What To Look For In A Tablet When Buying


   Prior to April 2010, tablet PC's were a laptop with a touchscreen where one uses a stylus or a finger to make the input. The Apple iPad changed this. As tablets are being released by almost every major, and not so major, consumer electronic and computer manufacturer, consumers will have a wide range of tablets to choose from. For some time, there have been Android tablets built and sold in China. Although the price is great, the quality is poor.   With many choices on the market, how does a consumer pick the right tablet? Well, the answer is not so simple as it really depends on what a person wants. We will provide some guidelines below with what one should expect as a minimum and what one should ideally aim for. Normally, you do get what you pay for but keep these tips in mind when deciding which tablet to buy.

Screen/Display
The screen is second most important piece of hardware on a tablet (the others being the processor and the battery being third). I would even say that it should be the most important hardware because not only is it the display but you interact with the tablet using the screen (as an input device). Because of this, you need to consider two things. First, the screen resolution is important. Depending on the size of the screen, the resolution which is expressed as the pixel width and height (e.g. 800x400). The larger the two numbers (assuming the screen size is the same), the sharper the image should be. This would result in a higher pixel density. In addition, the resolution tells you if the display will display widescreen properly. As a guide, a 800x480 screen would be widescreen as opposed to an 800x600. Second, the screen will either be resistive or capacitive. Resistive screens are not as touch sensitive as capacitive screens. Higher end smartphones and tablets use capacitive touchscreens. They are very responsive and making interacting with the device a more pleasant experience. Resistive screen are less expensive and are use in cheaper tablets. We highly recommend you only consider tablets with capacitive screens.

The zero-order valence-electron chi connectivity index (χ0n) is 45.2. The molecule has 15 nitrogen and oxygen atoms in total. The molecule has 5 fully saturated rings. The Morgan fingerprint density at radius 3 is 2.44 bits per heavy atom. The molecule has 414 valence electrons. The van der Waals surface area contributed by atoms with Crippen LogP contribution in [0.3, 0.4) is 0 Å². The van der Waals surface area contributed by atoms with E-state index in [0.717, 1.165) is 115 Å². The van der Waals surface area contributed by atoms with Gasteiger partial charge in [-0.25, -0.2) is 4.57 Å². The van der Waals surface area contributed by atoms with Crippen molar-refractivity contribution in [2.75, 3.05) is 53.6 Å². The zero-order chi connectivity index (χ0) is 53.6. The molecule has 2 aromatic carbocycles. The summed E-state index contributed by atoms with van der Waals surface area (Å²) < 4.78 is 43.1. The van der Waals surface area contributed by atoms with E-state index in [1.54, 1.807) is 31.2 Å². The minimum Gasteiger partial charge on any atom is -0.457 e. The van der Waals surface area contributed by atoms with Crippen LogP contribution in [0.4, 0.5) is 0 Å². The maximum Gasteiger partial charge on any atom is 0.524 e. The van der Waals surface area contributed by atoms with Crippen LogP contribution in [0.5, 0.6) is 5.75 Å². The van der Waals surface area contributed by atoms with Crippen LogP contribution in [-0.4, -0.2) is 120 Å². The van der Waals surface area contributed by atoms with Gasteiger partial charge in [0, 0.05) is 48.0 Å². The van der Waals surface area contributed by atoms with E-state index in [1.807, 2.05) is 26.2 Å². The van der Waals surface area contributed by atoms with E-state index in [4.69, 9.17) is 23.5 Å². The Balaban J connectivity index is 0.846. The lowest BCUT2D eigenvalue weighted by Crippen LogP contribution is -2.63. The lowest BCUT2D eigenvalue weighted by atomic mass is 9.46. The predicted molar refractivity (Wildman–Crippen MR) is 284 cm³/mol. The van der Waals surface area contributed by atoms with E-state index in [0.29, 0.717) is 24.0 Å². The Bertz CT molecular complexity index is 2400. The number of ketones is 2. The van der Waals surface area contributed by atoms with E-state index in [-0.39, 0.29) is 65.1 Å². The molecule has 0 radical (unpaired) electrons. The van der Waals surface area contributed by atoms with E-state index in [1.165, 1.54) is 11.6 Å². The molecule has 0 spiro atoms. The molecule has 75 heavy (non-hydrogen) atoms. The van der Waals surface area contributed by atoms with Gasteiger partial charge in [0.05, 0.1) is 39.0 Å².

Another important item to note on the screen/display is to make sure it supports multi-touch (the tablet's ability to register at least three different input touches). Many apps require the use of multi-touch to function well. In addition, multi-touch is required if you are interested in pinch-to-zoom or screen rotation capabilities. No multi-touch means you can only do basic operations (scrolling, tapping icons, etc.). Some tablets (such as the eLocity A7) have 1+1 touch which means that the screen can only register two points of touches. However, true multi-touch means the ability to simultaneously register three or more distinct positions of input touches. This is one area where manufacturers can try to cut cost and consumers may not notice.